|By Marketwired .||
|May 28, 2014 06:15 AM EDT||
TORONTO, ONTARIO -- (Marketwired) -- 05/28/14 -- The Ontario government's proposed provincial pension plan could cost individual Ontarians up to $3,420 a year or nearly $7,000 for a working couple, says Philip Cross, former chief economic analyst for Statistics Canada, in an analysis published today by the Fraser Institute.
The analysis, Evaluating the Proposed Ontario Pension Plan, spotlights the cost to individuals, families and the Ontario economy of supplementing the Canada Pension Plan (CPP) with an additional mandatory pension plan for Ontario workers.
"The government's proposal to mandate higher household saving with more mandatory pension taxes will cost millions of Ontarians thousands of dollars," Cross said.
The proposed plan requires workers to contribute 1.9 per cent of their earnings up to $90,000, matched by a 1.9 per cent contribution from employers. Nearly three million workers would be forced to participate. But the cost to employees, notes the study, doesn't stop there.
According to economic theory and extensive literature on pension trends, to pay for their half of the mandatory contribution, employers will cut future wages or other benefits.
"Unless there's an increase in productivity, employers can't suddenly increase compensation to employees unless they raise prices in an increasingly competitive marketplace. However you slice it-lower wages and less hiring, or higher prices at the till-it's bad news for Ontario workers," Cross said.
Cross finds that the plan is based on a fundamental faulty assumption; Ontarians don't save enough for retirement. In reality, Ontarians boast an above-average saving rate, at times double that of the rest of Canada.
Aside from a new costly pension plan, what would improve the retirement savings of Ontarians?
"The best way to increase savings is to foster strong income growth, which allows both spending and saving to increase. Yet the proposed Ontario pension plan will further reduce household income, the amount people voluntary save, and their overall standard of living," Cross said.
Finally, Cross notes flaws in the proposed plan's pension fund, which will be very large, with investments concentrated in fewer areas than an individual's portfolio.
"Its sheer size and concentration will leave the fund vulnerable to a spectacularly poor investment decision, like what happened to the Quebec Pension Plan in 2007, potentially offsetting any gains made by low fund management costs," Cross said.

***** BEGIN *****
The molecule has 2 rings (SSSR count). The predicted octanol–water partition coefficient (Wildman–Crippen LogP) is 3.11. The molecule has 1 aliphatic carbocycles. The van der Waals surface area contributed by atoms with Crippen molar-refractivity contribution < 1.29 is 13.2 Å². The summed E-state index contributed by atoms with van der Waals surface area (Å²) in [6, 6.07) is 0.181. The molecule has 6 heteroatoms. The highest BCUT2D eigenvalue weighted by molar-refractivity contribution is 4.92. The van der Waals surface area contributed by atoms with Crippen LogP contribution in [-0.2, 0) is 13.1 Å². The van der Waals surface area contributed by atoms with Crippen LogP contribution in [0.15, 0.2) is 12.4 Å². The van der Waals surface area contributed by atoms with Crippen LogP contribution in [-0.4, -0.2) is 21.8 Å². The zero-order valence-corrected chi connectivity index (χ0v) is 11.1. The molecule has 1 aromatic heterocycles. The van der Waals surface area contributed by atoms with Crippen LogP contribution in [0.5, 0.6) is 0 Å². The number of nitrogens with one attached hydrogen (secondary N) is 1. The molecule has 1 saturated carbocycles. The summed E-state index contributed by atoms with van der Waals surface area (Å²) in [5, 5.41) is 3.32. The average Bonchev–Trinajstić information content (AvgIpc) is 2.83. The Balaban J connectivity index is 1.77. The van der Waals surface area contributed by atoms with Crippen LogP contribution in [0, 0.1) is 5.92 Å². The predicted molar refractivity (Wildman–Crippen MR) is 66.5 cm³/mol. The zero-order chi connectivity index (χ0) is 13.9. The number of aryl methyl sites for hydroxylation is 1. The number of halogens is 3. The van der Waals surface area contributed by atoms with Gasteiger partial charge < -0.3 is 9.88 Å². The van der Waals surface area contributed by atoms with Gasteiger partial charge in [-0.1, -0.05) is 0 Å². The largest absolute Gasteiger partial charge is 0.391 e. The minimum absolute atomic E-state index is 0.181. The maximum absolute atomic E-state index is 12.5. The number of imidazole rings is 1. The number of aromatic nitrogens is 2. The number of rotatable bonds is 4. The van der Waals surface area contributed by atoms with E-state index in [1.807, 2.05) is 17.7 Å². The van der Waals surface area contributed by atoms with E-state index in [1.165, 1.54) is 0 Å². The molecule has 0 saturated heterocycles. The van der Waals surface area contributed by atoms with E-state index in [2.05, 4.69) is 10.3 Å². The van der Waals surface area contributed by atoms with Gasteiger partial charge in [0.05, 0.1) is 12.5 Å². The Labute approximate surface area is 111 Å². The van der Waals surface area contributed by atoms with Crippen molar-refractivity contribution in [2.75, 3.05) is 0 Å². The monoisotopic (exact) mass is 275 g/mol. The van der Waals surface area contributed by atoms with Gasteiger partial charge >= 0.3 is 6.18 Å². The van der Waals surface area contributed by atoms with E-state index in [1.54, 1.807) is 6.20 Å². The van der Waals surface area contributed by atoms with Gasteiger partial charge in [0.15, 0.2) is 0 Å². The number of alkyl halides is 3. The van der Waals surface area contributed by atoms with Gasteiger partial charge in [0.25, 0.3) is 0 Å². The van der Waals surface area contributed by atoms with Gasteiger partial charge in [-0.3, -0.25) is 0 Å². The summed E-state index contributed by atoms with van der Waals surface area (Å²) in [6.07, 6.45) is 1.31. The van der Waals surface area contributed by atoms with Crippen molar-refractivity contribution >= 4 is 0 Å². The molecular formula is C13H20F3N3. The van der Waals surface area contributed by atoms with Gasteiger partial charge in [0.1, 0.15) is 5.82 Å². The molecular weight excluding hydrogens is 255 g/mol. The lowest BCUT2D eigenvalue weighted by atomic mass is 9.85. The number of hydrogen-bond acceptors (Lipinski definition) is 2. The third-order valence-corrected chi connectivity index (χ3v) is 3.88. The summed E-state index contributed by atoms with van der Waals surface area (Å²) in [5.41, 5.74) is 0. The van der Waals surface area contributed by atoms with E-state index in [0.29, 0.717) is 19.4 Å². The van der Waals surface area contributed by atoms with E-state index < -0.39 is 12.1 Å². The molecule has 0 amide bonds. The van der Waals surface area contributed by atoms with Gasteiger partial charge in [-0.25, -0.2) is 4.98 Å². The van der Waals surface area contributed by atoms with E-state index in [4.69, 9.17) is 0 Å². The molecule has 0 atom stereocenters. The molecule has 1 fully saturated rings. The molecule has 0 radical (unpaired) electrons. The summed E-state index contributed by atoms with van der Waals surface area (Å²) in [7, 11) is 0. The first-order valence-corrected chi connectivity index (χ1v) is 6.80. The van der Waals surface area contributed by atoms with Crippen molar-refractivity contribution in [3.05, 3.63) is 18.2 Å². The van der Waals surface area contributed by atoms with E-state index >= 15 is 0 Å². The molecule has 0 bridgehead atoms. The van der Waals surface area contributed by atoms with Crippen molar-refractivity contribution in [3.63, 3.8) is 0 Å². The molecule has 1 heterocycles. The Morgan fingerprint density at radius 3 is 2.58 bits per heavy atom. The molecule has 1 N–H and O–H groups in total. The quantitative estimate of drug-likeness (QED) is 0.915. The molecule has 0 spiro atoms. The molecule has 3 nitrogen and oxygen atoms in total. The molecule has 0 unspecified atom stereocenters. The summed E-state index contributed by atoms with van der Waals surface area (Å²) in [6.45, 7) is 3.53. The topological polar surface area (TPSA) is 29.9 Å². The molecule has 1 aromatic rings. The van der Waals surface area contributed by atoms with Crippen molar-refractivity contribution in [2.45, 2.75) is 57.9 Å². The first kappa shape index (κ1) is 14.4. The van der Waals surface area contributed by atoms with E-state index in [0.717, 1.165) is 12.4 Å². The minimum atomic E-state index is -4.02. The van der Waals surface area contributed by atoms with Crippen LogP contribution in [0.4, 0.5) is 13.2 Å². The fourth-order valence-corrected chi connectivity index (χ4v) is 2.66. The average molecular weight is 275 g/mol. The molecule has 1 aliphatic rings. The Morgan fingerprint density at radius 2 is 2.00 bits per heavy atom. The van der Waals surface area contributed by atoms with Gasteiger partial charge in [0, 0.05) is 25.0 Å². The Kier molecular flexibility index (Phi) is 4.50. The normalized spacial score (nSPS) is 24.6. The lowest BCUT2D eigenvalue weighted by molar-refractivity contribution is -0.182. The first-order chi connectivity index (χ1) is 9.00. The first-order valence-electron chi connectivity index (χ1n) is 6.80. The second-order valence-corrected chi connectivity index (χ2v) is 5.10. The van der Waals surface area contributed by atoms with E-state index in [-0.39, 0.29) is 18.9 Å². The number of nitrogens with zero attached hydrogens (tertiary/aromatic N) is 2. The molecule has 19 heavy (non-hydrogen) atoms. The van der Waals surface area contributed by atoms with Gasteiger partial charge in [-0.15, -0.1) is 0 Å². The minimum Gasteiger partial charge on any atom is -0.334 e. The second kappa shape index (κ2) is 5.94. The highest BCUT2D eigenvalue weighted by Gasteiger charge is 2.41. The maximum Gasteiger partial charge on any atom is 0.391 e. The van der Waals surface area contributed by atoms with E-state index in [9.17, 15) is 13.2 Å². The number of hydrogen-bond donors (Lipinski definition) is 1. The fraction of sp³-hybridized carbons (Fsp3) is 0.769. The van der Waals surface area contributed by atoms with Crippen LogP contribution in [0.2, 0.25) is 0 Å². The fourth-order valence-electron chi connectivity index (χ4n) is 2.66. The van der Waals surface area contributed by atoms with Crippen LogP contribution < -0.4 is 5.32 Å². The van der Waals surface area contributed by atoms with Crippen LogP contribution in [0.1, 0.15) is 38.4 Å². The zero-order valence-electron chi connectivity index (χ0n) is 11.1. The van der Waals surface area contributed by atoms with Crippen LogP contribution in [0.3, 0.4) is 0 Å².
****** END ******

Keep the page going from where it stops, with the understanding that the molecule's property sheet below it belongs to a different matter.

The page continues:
Philip Cross is in Ottawa and available to media.
The Fraser Institute is an independent Canadian public policy research and educational organization with offices in Vancouver, Calgary, Toronto, and Montreal and ties to a global network of think-tanks in 87 countries. Its mission is to measure, study, and communicate the impact of competitive markets and government intervention on the welfare of individuals. To protect the Institute's independence, it does not accept grants from governments or contracts for research. Visit www.fraserinstitute.org
DevOps is being widely accepted (if not fully adopted) as essential in enterprise IT. But as Enterprise DevOps gains maturity, expands scope, and increases velocity, the need for data-driven decisions across teams becomes more acute. DevOps teams in any modern business must wrangle the ‘digital exhaust’ from the delivery toolchain, "pervasive" and "cognitive" computing, APIs and services, mobile devices and applications, the Internet of Things, and now even blockchain. In this power panel at @...
Oct. 23, 2016 09:45 PM EDT Reads: 1,853
Oct. 23, 2016 09:30 PM EDT Reads: 2,437
Oct. 23, 2016 09:15 PM EDT Reads: 963
Oct. 23, 2016 09:00 PM EDT Reads: 729
Oct. 23, 2016 09:00 PM EDT Reads: 5,987
Oct. 23, 2016 09:00 PM EDT Reads: 1,510
Oct. 23, 2016 09:00 PM EDT Reads: 1,245
Oct. 23, 2016 08:45 PM EDT Reads: 1,284
Oct. 23, 2016 08:30 PM EDT Reads: 1,704
Oct. 23, 2016 08:30 PM EDT Reads: 1,101
Oct. 23, 2016 08:00 PM EDT Reads: 3,964
Oct. 23, 2016 07:30 PM EDT Reads: 2,067
Oct. 23, 2016 07:00 PM EDT Reads: 4,556
Oct. 23, 2016 06:45 PM EDT Reads: 1,009
Oct. 23, 2016 05:30 PM EDT Reads: 841